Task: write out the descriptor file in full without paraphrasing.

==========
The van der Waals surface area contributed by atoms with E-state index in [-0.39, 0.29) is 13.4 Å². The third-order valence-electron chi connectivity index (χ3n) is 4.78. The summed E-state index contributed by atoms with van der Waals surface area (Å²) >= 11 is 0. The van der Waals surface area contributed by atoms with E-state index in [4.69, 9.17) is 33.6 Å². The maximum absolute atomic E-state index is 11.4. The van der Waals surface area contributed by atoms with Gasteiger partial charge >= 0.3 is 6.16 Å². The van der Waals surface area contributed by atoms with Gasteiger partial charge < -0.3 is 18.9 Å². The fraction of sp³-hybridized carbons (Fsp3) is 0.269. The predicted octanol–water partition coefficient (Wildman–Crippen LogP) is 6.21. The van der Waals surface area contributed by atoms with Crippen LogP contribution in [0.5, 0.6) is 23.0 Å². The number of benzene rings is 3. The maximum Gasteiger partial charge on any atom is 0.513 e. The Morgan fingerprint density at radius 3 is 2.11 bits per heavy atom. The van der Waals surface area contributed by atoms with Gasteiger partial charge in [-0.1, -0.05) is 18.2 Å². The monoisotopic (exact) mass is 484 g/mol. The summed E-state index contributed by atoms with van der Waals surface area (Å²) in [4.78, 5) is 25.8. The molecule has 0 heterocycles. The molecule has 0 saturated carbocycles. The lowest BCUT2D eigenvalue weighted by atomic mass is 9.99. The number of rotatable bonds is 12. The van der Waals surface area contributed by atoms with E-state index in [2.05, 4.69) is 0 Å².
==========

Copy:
The van der Waals surface area contributed by atoms with E-state index in [-0.39, 0.29) is 13.4 Å². The third-order valence-electron chi connectivity index (χ3n) is 4.78. The summed E-state index contributed by atoms with van der Waals surface area (Å²) >= 11 is 0. The van der Waals surface area contributed by atoms with E-state index in [4.69, 9.17) is 33.6 Å². The maximum absolute atomic E-state index is 11.4. The van der Waals surface area contributed by atoms with Gasteiger partial charge >= 0.3 is 6.16 Å². The van der Waals surface area contributed by atoms with Gasteiger partial charge < -0.3 is 18.9 Å². The fraction of sp³-hybridized carbons (Fsp3) is 0.269. The predicted octanol–water partition coefficient (Wildman–Crippen LogP) is 6.21. The van der Waals surface area contributed by atoms with Crippen LogP contribution in [0.5, 0.6) is 23.0 Å². The number of benzene rings is 3. The maximum Gasteiger partial charge on any atom is 0.513 e. The Morgan fingerprint density at radius 3 is 2.11 bits per heavy atom. The van der Waals surface area contributed by atoms with Gasteiger partial charge in [-0.1, -0.05) is 18.2 Å². The monoisotopic (exact) mass is 484 g/mol. The summed E-state index contributed by atoms with van der Waals surface area (Å²) in [4.78, 5) is 25.8. The molecule has 0 heterocycles. The molecule has 0 saturated carbocycles. The lowest BCUT2D eigenvalue weighted by atomic mass is 9.99. The number of rotatable bonds is 12. The van der Waals surface area contributed by atoms with E-state index in [2.05, 4.69) is 0 Å².